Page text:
An image of the Earth showing the Mediterranean is a favorite of the photographer. (above, Credit: SeaWiFS Project; NASA; Orbimage; Kinetikon Pictures)

"You can see sand blowing into the Mediterranean from the vast desert in North Africa, the Sahara," says Benson. "You can see smoke from burning forests here in the southern Adriatic sea blowing into the Mediterranean."

Virtual voyager

It's not just the power of the image that appeals to Benson, though. It is knowing that, in this part of the world, the idea of exploration took root.

"You know [Homer's] 'Odyssey,' which is the original expression of our yearning to adventure and travel around, okay, in this case, islands, but it's a precursor of space flight I would say."

Although Benson hasn't traveled into space, he says working on the exhibit was the next best thing. "At times I almost felt like I was on one of these voyages."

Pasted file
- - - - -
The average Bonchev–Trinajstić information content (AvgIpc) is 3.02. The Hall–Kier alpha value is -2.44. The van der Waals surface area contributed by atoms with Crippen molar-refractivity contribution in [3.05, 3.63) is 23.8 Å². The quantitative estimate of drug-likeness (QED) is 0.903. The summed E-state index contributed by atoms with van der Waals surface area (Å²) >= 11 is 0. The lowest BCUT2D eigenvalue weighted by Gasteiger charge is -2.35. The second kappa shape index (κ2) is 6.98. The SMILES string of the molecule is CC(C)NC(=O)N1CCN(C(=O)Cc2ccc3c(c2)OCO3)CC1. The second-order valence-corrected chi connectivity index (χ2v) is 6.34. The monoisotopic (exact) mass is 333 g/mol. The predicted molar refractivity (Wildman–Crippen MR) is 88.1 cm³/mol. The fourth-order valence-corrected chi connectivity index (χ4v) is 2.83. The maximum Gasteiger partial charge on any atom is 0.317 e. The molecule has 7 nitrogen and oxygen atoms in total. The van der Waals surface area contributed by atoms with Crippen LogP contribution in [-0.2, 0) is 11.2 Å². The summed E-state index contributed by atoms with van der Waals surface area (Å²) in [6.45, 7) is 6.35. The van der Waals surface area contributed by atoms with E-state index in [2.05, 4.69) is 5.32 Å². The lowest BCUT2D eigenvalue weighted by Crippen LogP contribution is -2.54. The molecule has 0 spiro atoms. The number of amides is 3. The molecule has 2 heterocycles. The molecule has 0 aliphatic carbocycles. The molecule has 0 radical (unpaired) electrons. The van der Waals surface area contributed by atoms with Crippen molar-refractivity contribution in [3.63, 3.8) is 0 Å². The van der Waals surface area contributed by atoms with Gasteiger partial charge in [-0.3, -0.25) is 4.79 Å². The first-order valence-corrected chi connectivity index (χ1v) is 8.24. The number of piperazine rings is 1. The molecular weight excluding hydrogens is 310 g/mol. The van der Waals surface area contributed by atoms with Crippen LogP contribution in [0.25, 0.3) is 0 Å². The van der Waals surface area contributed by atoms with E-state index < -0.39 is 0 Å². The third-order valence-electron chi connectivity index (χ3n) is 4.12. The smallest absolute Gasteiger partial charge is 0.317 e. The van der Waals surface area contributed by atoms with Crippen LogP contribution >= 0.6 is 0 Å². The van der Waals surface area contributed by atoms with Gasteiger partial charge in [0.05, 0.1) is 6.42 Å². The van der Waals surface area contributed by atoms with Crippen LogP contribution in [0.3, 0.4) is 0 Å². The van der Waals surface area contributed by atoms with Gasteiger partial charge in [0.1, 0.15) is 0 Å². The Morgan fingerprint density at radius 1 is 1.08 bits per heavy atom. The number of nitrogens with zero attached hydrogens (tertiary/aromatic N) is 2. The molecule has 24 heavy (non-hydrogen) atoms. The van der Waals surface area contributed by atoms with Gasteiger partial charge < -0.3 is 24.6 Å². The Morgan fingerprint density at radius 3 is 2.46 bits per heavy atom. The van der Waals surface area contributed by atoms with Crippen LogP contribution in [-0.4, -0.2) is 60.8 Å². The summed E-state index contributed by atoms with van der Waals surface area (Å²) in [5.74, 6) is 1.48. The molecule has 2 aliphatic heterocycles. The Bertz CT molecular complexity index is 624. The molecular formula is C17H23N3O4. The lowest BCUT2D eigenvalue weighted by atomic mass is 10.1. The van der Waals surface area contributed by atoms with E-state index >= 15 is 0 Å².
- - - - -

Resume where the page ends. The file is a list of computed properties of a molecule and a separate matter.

While "Beyond: Visions of Our Solar System," will run for a year, NASA's space probes will continue to take photos of our celestial neighbors for many years to come.

You May Like

EU Court Fines Poland for Hosting CIA 'Black Sites'

Ruling is first time a court has acknowledged suspects were held and tortured at the sites, under US program launched following the 9/11 terrorist attacks More

Migrant Issues Close to Home Spur Groups to Take Action

Groups placing water, food in the desert, or aiding detainees after release, have one common goal: no more deaths of migrants crossing illegally into the US More

Video At AIDS Conference, Prevention Pill Stirs Excitement

Truveda shows promise, spurring debate over access and other approaches More

This forum has been closed.
Comments
     
There are no comments in this forum. Be first and add one

Featured Videos

Your JavaScript is turned off or you have an old version of Adobe's Flash Player. Get the latest Flash player.
Treatment for Childhood Epilepsy Heats up Medical Marijuana Debatei